What’s The Best Way To Create Barista-Level Coffee At Home?
A cup of coffee means many different things, depending on who you ask. For some, it’s jet fuel to kickstart the day—a bang-for-buck caffeine injection, spewed at the touch of a button and a mechanical whirr while your eyelids still droop. For others, it represents a certain feeling of hygge—a cheeky afternoon break, perhaps enjoyed in tandem with a baked treat, to jolt oneself out of a lull in productivity. And let’s not forget Singapore’s myriad coffee shops—little buzzing oases spinning locally roasted beans into silky flat whites and bracing single-origin pour-overs, where conversations both sobering and frivolous thrive over mugs clutched in the hands of kindred spirits.
These days, visits to the cafe are few and far in between, not to mention inadvisable—in the eyes of the authorities, anyway—in a time of social distancing. Coupled with the fact that many of us are working from home, it’s quite possibly the best time to pick up some coffee brewing skills to bring that café feeling closer.
You’ll find that there is a true sense of reward in prepping a high-quality cup of coffee at home—much like baking your own sourdough, or making other simple foods from scratch, there is a calming, almost meditative quality to carving out some time to create something we used to take for granted. When we eventually return to a semblance of normality, brewing your own coffee will be second nature. But don’t forget to go back and support your favourite coffee shops when all is said and done.
Bean To Brew
Much like getting the best quality produce before you cook, sourcing the right beans will elevate your cup. Forget the flavourless packs that have been sitting on the supermarket shelves for an indeterminate amount of time and head straight to—or order online from—a local independent roastery or cafe that sells high-quality beans. Do yourself a favour and refrain from asking the barista to pre-grind the beans for you—it’s a surefire way to lose maximum flavour in the shortest amount of time possible as the coffee oxidised.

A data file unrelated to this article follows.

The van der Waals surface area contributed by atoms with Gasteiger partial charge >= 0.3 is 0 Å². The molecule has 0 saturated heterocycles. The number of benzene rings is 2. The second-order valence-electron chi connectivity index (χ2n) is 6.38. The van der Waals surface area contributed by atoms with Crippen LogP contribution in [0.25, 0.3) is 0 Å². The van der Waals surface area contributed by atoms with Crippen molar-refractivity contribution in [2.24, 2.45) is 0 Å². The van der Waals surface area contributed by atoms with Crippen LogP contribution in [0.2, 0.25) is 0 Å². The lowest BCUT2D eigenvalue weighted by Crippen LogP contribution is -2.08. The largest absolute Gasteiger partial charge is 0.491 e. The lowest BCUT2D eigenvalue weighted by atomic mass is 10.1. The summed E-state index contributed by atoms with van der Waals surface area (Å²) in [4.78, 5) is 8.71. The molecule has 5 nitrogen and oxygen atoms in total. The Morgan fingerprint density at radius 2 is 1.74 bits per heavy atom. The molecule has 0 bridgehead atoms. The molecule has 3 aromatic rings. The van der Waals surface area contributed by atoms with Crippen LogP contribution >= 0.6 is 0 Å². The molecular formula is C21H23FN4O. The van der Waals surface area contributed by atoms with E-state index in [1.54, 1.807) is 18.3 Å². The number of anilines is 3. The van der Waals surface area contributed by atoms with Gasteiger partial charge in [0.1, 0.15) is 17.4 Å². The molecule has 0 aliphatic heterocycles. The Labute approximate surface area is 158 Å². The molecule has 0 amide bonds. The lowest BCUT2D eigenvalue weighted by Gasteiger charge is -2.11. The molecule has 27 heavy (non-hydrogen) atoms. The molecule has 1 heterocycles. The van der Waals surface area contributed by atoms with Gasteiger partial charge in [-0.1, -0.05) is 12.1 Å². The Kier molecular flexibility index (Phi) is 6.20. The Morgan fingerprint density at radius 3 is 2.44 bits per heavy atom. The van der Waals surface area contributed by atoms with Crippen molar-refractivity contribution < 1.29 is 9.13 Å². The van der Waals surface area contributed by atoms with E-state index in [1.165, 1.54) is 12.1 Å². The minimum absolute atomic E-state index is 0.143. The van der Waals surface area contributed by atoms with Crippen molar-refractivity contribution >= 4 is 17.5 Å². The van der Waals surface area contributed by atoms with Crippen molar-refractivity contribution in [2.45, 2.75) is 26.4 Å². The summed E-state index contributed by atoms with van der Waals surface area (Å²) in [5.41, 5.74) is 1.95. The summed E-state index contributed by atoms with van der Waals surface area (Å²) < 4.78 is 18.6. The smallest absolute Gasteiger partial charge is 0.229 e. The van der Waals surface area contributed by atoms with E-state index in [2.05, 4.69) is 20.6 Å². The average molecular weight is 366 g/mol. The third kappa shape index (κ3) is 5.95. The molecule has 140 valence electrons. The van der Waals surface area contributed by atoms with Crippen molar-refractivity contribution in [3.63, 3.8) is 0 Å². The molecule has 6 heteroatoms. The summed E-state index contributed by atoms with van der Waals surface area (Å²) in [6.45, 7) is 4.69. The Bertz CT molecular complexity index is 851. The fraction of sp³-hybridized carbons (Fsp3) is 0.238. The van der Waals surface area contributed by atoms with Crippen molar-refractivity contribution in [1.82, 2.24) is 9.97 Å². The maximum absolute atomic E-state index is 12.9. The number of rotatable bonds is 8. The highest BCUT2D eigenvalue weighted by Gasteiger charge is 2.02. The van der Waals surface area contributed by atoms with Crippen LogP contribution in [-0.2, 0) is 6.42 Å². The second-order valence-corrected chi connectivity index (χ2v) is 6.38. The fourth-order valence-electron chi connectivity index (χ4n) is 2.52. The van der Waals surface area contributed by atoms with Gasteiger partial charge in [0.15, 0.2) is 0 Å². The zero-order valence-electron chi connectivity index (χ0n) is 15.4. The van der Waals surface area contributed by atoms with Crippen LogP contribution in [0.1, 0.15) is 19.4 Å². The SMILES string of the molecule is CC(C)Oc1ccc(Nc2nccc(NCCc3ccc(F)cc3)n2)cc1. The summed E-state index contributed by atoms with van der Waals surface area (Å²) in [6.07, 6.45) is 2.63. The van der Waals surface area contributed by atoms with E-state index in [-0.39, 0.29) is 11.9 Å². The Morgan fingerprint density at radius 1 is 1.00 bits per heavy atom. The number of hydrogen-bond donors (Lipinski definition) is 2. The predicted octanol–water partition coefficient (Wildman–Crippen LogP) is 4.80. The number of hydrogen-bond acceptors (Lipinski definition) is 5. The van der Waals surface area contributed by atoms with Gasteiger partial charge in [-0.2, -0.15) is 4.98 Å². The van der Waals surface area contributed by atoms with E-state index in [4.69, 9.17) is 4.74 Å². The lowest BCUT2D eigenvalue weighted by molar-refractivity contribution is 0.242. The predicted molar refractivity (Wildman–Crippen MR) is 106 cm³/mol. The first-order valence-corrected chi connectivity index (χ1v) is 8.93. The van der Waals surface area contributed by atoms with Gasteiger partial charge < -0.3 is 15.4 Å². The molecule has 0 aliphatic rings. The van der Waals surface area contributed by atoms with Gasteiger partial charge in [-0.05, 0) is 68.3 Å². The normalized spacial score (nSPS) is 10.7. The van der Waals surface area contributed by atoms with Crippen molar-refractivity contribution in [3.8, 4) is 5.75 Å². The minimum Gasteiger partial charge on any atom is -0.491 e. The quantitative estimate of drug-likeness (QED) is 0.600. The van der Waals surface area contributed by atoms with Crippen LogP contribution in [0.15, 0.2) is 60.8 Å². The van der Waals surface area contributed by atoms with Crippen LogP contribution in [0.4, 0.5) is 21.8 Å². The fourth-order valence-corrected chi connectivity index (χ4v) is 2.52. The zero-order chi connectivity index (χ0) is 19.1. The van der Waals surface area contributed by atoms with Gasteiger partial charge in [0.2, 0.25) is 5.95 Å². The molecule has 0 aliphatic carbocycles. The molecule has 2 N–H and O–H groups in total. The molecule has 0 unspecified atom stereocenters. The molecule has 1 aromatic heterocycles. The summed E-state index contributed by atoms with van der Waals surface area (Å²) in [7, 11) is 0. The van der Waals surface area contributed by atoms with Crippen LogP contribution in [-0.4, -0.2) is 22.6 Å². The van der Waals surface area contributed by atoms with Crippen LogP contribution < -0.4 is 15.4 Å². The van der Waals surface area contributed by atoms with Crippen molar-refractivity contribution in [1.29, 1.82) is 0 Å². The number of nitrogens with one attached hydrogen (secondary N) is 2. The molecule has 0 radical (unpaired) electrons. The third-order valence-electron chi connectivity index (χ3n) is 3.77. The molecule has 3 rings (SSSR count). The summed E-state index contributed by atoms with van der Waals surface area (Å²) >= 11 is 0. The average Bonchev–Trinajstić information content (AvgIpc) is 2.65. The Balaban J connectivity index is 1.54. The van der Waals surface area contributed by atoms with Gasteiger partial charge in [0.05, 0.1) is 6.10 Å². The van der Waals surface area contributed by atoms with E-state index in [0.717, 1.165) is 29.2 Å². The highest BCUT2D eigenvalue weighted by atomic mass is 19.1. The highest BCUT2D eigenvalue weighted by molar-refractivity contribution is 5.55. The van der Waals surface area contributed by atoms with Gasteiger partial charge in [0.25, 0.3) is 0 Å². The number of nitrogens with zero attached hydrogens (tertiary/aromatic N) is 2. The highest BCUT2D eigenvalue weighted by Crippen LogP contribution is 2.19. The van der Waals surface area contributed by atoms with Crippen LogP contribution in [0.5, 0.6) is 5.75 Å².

The Daily Grind
One of the best pieces of equipment you can invest in is a proper grinder, says Noddy Lau of Artista Perfetto. After all, you wouldn’t butcher a beautiful sea bass with a blunt knife—do the right thing and treat the beans with respect. A decent grinder means your coffee grounds are most likely to be evenly sized—crucial if you want to get the most out of your delicious beans, and avoid the unpleasant flavours (either too bitter, or overly sour) that come from under- or over-extraction of inconsistently sized coffee grounds.
Make sure you’re investing in a burr grinder rather than a blade grinder—the latter does not so much grind as brutally chopping up your precious coffee beans. Hand grinders are economical—the Porlex Mini is often touted as the best value manual grinder out there. If you’re feeling fancy (or simply drink a lot of coffee), electric grinders are a bigger investment but save you time (though not necessarily space); Baratza is a barista favourite when recommending home options.
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“Precision is the key to making a good cup of coffee,” says Rity Wong, founder of Elixir in Sheung Wan, Hong Kong. She recommends investing in a scale, which will help you measure out just the right amount of beans each time as well as the correct volume of water. “From a top-grade Acaia scale to an affordable Hario V60 scale, you can find the right ratio and helps you to be consistent when brewing at home.”
Many coffee shops swear by a 1:17 ratio of coffee to water, meaning around 18-20g of beans for a smaller cup and 30g for a larger carafe of the good stuff.
“Water temperature is important in brewing a good cup of coffee as it might affect the flavour of the extraction,” says Sophie Chan, founder of Coffee Daily, a platform for coffee lovers. She recommends around 88-93℃ to brew most types of coffee: “But if you don’t have a proper thermometer at home, you could bring your water to boiling hot then wait for a few seconds till it settles. Then it should be ready.”
Other Brewing Tips
Always rinse your paper filters, whether or not you’re using bleached or unbleached ones. Doing so will help avoid tainting your brew with an unpleasant papery smell, and also helps to warm up your brewer and mug/vessel beforehand.
“I usually pour in 50g water in and wait 30 seconds for the coffee to bloom—a process also known as degassing,” says Chan. “This part helps release the CO2 from the coffee, especially with freshly roasted coffee, and can help make an even extraction. And I try to manage my brewing time within three minutes as the longer the brewing time, the easier your coffee will get over-extracted with bad flavours coming through.”
When in doubt, consult online. Wong recommends following the hashtag #brewathome on Instagram for inspiration. "It is a global social campaign to help the coffee community," she explains. "There are lots of brewing tutorials and tips available, so you can learn and improve your coffee making skills even you can't go out."
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